01 February 2017 In General Health

BACKGROUND: Explicit labelling of lower strength alcohol products could reduce alcohol consumption by attracting more people to buy and drink such products instead of higher strength ones. Alternatively, it may lead to more consumption due to a 'self-licensing' mechanism. Equivalent labelling of food or tobacco (for example "Low fat" or "Low tar") could influence consumption of those products by similar mechanisms. This systematic review examined the effects of 'Low alcohol' and equivalent labelling of alcohol, food and tobacco products on selection, consumption, and perceptions of products among adults.

METHODS: A systematic review was conducted based on Cochrane methods. Electronic and snowball searches identified 26 eligible studies. Evidence from 12 randomised controlled trials (all on food) was assessed for risk of bias, synthesised using random effects meta-analysis, and interpreted in conjunction with evidence from 14 non-randomised studies (one on alcohol, seven on food and six on tobacco). Outcomes assessed were: quantities of the product (i) selected or (ii) consumed (primary outcomes - behaviours), (iii) intentions to select or consume the product, (iv) beliefs associated with it consumption, (v) product appeal, and (vi) understanding of the label (secondary outcomes - cognitions).

RESULTS: Evidence for impacts on the primary outcomes (i.e. amounts selected or consumed) was overall of very low quality, showing mixed effects, likely to vary by specific label descriptors, products and population characteristics. Overall very low quality evidence suggested that exposure to 'Low alcohol' and equivalent labelling on alcohol, food and tobacco products can shift consumer perceptions of products, with the potential to 'self-licence' excess consumption.

CONCLUSIONS: Considerable uncertainty remains about the effects of labels denoting low alcohol, and equivalent labels, on alcohol, food and tobacco selection and consumption. Independent, high-quality studies are urgently needed to inform policies on labelling regulations.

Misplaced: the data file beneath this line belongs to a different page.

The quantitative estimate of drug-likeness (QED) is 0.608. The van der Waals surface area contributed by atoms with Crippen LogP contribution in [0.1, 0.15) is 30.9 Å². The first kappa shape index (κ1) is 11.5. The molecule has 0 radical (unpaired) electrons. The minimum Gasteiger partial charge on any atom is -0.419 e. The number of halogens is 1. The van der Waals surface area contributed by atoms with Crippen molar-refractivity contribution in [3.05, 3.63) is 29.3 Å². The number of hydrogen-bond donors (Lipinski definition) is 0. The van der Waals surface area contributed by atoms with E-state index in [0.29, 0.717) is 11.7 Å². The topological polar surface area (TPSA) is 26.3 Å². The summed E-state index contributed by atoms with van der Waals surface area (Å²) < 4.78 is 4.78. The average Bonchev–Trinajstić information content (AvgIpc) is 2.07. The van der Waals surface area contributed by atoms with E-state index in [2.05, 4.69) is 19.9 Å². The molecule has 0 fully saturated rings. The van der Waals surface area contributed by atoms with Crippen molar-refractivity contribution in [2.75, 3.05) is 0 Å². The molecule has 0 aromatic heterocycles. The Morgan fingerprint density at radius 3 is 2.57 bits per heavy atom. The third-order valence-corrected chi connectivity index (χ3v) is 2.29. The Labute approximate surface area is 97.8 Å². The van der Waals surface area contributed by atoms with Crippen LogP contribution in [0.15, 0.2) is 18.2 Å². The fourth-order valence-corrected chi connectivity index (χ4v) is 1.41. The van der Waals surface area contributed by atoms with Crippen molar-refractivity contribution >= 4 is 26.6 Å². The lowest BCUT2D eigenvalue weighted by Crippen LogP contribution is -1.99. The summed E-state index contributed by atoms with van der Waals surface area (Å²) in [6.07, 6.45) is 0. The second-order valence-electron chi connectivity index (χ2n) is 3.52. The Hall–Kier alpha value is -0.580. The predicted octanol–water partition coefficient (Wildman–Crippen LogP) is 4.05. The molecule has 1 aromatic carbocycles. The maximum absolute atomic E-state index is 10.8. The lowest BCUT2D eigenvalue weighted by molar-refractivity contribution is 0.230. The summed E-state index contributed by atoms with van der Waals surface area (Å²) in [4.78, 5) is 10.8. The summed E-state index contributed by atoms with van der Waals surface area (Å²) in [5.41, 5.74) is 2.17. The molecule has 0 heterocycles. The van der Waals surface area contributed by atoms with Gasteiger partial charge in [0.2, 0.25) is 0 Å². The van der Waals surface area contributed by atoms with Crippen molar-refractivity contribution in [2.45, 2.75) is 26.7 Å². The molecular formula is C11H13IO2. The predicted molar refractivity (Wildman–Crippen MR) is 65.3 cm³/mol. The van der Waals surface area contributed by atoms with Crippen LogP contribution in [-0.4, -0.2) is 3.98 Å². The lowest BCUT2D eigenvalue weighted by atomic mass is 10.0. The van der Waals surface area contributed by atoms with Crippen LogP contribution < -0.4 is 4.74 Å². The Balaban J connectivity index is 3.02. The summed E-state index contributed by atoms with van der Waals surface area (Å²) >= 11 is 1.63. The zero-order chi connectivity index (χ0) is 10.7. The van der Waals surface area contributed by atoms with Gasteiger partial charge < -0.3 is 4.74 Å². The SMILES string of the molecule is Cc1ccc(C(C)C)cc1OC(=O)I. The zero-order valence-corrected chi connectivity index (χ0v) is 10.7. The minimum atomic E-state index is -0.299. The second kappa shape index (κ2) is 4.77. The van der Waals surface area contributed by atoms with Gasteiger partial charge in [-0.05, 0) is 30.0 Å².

01 February 2017 In Cancer

It is still inconclusive whether alcohol consumption affects the risk of thyroid cancer. We conducted a meta-analysis of available epidemiological data to address this issue. Compared with nondrinkers, the pooled relative risks (RRs) and corresponding 95% confidential intervals (CIs) of thyroid cancer were 0.80 (95% CI 0.71-0.90) for any drinkers, 0.81 (95% CI 0.70-0.93) for light and 0.71 (95% CI 0.63-0.79) for moderate drinkers. The dose-response analysis suggested that there is no evidence of a dose-risk relationship between alcohol intaking and thyroid cancer risk (P = 0.112). Eligible studies were identified by searching PubMed and EMbase databases. A total of 24 studies, included 9,990 cases with thyroid cancer, were included in this meta-analysis. We defined light alcohol intake as one drink/day. The summary risk estimates were calculated by the random effects model. A dose-response analysis was also conducted for modeling the dose-risk relation. This meta-analysis confirmed an inverse association between alcohol consumption and thyroid cancer risk. Further studies are needed to better understand the potential mechanisms underlying this association.